Three Phenomenal Days & Nights in London
London is a difficult nut to crack – at least it has been for me. It took a while for me to go beyond the typical tourist activities: a day trip to the British Museum, lunch at an Indian restaurant, shopping at Harrods, dinner at a pub. This last trip, I felt like we had a vastly different experience, more targeted and more elevated. We had some extremely touristy activities on the agenda, but we also did things we felt were a little off the tourist path.
We definitely had some pro-Josephine plans. For example, we went to the science museum to show her a replica of Apollo 11. She now thinks the Brits landed first on the moon. Okay, so we have a little reteaching to do… But she absolutely loved seeing the spacesuits and peering at a moon rock. I think it’s a little funny that the space section took up so much of our time when the giant replica of James Watt’s attic workshop reveals more aptly the impact British scientists had on modern technology. I’m not sure how enthused Josephine was about the clunky ladders and giant screws, but I feel like a person’s love of science grows exponentially greater when you contemplate how far we’ve come, how ingenious and insightful human beings are. The science museum in London is excellent for sparking those conversations and reflections.
In addition, we went to the Victoria & Albert Museum, which I cannot recommend enough. The only problem with the V&A is how massive it is. After multiple visits, I still haven’t visited the majority of the galleries, probably because I always have to return to the ones I’ve seen before. I’m passionate about the 1500-1760 gallery upstairs, which showcases the effect of the Renaissance on Britain. The halls highlight the intricate craftsmanship of that time — the teeny tiny miniature paintings, the ornate weapons, lockets, furniture, instruments, and more. My father and I loved showing Josephine the tapestries and the parquetry, the portraits of Henry VII and Elizabeth I, etc. And she loved the interactive parts of the museum, like the chance to try on a ruff collar or a metal gauntlet. It’s so well done, and people of any generation can find something to marvel at.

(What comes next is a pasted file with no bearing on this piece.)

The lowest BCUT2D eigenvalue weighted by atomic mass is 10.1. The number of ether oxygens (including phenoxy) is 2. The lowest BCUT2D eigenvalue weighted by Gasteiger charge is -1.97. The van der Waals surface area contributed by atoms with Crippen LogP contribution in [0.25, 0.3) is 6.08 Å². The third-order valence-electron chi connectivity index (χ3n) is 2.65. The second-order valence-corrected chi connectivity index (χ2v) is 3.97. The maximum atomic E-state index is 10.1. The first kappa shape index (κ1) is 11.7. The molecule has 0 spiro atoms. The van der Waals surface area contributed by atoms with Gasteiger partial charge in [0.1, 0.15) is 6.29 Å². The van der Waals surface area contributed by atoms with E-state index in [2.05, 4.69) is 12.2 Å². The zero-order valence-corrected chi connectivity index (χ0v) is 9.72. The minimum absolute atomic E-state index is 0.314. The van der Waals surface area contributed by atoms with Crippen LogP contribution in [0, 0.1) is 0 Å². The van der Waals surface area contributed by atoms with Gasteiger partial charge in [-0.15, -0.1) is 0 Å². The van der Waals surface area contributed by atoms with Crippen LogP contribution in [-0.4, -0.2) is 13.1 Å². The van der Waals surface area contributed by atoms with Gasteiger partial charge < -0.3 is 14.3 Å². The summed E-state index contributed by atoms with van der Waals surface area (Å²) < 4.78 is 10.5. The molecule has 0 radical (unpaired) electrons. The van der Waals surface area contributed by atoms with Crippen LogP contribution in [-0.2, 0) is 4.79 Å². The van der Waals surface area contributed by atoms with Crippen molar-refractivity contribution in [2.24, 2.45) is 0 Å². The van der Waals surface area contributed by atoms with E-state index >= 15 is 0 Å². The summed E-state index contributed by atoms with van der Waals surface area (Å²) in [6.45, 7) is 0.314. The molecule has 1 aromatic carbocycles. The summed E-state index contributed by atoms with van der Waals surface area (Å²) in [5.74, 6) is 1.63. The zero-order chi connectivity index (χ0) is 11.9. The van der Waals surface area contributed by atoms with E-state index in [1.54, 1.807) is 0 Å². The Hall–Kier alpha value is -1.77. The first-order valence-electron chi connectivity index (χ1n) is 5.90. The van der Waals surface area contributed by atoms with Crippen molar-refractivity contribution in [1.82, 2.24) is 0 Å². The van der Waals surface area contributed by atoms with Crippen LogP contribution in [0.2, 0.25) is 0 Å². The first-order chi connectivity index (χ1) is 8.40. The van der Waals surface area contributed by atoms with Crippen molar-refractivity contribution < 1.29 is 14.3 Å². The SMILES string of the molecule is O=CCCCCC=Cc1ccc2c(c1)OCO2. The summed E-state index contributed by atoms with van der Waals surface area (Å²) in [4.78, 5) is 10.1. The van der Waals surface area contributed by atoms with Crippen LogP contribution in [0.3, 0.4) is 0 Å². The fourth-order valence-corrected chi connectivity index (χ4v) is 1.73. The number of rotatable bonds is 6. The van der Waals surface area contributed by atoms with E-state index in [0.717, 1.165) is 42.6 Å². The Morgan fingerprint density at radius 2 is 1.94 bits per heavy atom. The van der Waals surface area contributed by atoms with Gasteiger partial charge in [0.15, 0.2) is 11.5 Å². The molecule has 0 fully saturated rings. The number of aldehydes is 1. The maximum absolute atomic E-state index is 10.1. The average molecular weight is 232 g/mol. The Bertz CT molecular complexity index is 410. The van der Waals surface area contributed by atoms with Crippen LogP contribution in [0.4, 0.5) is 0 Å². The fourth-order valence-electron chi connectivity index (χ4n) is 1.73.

Something else we did on this trip, which we’d never done before, was to go see a panto in the West End. I didn’t even know what a panto was when I saw the ad for a production of Jack and the Beanstalk at the Palladium. Marco, my assistant, knew what it was and gave me a little background, telling me we’d get cues for audience participation, which I thought Josephine would enjoy. However, my mom was dreading it. She’s a huge musical theatre snob. My dad was indifferent. Jamil and I thought it would be a kiddie show. Nothing special, but something we could all do to entertain Josephine. None of us could have predicted how outrageous and fabulous the show would be. This was the bawdiest production I’ve ever seen. It was downright dirty, actually, but because of the double entendre, the kids never caught the drift. They were simply mesmerized by the costumes, the sets, and the special effects. I’ve never seen anything like it. I have no idea how much they spent to put this show on, but it was totally an event. You should definitely check out a panto at the Palladium the next time you’re there, and don’t feel weird taking the kids. They’ll have the time of their lives and believe they’re watching a fairy tale. Afterwards, go for dinner at the Ivy in Covent Garden. It’s open late, and the British food had us all reeling. Josephine loved the fish and chips — a solid way to introduce kids to that staple!
Author: Jessica Givens